Building a house in Nicaragua.....

Im on my way to building a house in San Juan Del Sur.....Ive visited Nica several times on volunteer medical missions but have of course never done business there.....especially not built a house?.....can anyone recommend a goood architect to me or perhaps steer me in the right direction?...thanks for your help!!

Comment viewing options

Select your preferred way to display the comments and click "Save settings" to activate your changes.

Architect

What type of house are you planning on building? I am building in San Juan del Sur and would highly recommend my architect if you are considering modern. She is amazing -- talented, responsible, consciencious, dedicated, and always on tme with everything. She used to work with Architectonica in Miami and has designed all over the world. If modern is your thing, let me know, and i will give you her contact info.

PICTURES!

For an exhaustive pictoral history of some pretty interesting tropical/island building - and a nice book list - check out http://beachshack.ai/

The construction reports are step-by-step.

I finally located an affordable copy of 'A Pattern Language' just to read, if not to use.

Ah, John...

...gave them to someone you love and admire, I hope. His work is hard to come by these days.

Good Architects !!

Ok...you mentioned death traps...HOORAY FOR YOU JOHN !! Safety before form..man oh man...one of my pet peeves. Don't know if it is the lack of education in some schools or just arrogance of certain graduates (??) but.arguing the point of safety over design got me into some heated arguments with some Frank LLoyd Wrongs. Lack of basic codes can lead to disaster. My expertise is health care...and I speak up when snake oil folks start their pitches (and also two cents regarding building codes and safety much to the ire of egos ). Have taught "safety" , industrial-institutional..disaster training,fire safety etc...and it amazes me when people who should know better just ignore the basics. One of my pet peeves are the fixed iron window grates for "security". My little house on island has one of bedrooms without window exit due to this and I just don't like that. People look at "cost'.. esthetics.."beauty" without realizing the dangers. Safety is not just the big disasters...it is the hidden things...slip and fall...beautiful tile at the bottom of curving idiot stairs...those stupid little invisible step ups that no one sees and winds up without front teeth... Go John Willow

Shipping Container Architect?

LI,,,

I keep getting a 'page not found' message when I try the NL 3604 node so am including a couple of other shipping container links:

http://www.inhabitat.com/entry_825.php

http://www.architectureandhygiene.com/quikHouse/quikHouse_main.html

747

...and a nice look to it too. Use every part of that buffalo!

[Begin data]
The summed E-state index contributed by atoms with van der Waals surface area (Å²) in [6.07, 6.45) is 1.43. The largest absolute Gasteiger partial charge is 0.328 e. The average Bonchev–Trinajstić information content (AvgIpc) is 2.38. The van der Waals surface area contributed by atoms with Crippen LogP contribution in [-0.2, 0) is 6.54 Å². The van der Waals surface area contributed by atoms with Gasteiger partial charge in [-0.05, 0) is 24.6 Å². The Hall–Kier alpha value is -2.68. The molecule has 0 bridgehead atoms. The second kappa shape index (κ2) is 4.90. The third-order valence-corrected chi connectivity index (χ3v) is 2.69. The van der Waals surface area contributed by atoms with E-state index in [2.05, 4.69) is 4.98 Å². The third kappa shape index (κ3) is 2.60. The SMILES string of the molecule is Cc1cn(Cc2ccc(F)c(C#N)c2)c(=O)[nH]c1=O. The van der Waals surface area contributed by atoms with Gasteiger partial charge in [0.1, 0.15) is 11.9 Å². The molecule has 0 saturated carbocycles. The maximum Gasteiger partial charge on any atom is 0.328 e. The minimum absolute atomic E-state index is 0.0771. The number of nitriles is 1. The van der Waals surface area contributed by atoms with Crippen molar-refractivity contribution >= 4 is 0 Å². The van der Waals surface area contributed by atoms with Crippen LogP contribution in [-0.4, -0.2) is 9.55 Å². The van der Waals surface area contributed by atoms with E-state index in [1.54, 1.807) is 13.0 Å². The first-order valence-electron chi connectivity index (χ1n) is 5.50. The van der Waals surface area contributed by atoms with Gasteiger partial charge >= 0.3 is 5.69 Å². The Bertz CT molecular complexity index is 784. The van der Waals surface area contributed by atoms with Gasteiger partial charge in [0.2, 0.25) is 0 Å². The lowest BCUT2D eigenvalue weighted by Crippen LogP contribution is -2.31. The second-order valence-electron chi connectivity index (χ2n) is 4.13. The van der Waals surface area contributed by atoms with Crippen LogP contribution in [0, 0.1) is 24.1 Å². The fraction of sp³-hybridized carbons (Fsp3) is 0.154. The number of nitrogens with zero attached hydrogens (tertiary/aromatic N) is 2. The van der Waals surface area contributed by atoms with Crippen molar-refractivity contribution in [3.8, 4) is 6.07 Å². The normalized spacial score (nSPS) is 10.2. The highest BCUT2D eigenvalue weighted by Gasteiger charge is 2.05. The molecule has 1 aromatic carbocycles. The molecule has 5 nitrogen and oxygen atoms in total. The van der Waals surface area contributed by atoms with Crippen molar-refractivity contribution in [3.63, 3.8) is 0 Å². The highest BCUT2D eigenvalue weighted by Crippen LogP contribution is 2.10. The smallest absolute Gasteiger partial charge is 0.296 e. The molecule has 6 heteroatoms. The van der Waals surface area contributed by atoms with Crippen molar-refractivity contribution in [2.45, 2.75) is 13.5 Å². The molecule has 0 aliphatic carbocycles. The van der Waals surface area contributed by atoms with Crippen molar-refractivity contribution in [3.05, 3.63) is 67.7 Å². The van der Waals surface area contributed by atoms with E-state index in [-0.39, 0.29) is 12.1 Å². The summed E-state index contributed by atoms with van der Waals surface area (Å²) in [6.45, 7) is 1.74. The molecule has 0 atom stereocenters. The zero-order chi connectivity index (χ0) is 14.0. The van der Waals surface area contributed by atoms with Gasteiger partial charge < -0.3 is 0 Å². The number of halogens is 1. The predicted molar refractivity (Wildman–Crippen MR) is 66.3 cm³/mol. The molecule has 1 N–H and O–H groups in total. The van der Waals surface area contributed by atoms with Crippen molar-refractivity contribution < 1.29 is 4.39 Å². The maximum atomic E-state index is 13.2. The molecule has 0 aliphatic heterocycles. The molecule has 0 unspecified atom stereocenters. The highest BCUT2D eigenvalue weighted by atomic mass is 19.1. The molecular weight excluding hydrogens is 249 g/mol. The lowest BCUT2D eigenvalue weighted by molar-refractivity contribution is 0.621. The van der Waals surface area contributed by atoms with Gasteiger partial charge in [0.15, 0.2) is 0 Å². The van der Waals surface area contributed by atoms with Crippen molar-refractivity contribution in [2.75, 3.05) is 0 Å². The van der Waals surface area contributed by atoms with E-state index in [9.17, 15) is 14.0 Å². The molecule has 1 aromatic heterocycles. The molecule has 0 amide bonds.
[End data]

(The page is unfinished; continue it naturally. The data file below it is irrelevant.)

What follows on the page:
architect

Not knowing the style of the house you want to build makes it somewhat difficult to suggest an architect. However, I am currently building my own house in SJDS. It is goint to be very modern and airy. I have loved every minute of working with my architect and consider myself extremely lucky to have found/used her. She is brilliant. If you are interested in her name, contact me by sending and email, and I will send you the info.

Hal Sorrenti

I'd recommend www.sorrentidesign.com

Office in Granada.

I second TWBookeep

The best to go is to go out and look for a house that is already built in SJDS and ask the owner who built it for him and he should be able to recomend you with the different contractors. That is usually the way it works. It is a small town and everyone knows who is good/honest and who is not. If you have specific needs, make sure that you are able to explain clearly what those are so that they are done properly. Make sure that you are always around when important work (electrical work, foundation work, wood work etc.) is been done so that you are able to make changes/ improvements before it is too late.

Un Arquitecto en SJDS

I too have prop. in SJDS and am planning to build there. I fully agree that the most economical way to build is to be ONSITE and work with the local tradesmen and build in a style they're comfortable with. This advice may hold true throughout Nica, or possibly everywhere except SJDS. Local government there may require more. I have what might be called a site with many "DESIGN OPPORTUNITIES" so when last there, I was looking for an architect. Chris, of Pelican Eyes was kind enough to refer me to the architect he has been working with. That architect is: Luis Guzman lg_arquitecto@hotmail.com I have always been impressed with the work they're doing there, and I'm sure Mr.Guzman knows all the workings of the SJDS Construction Permitting Department. I hope this helps you.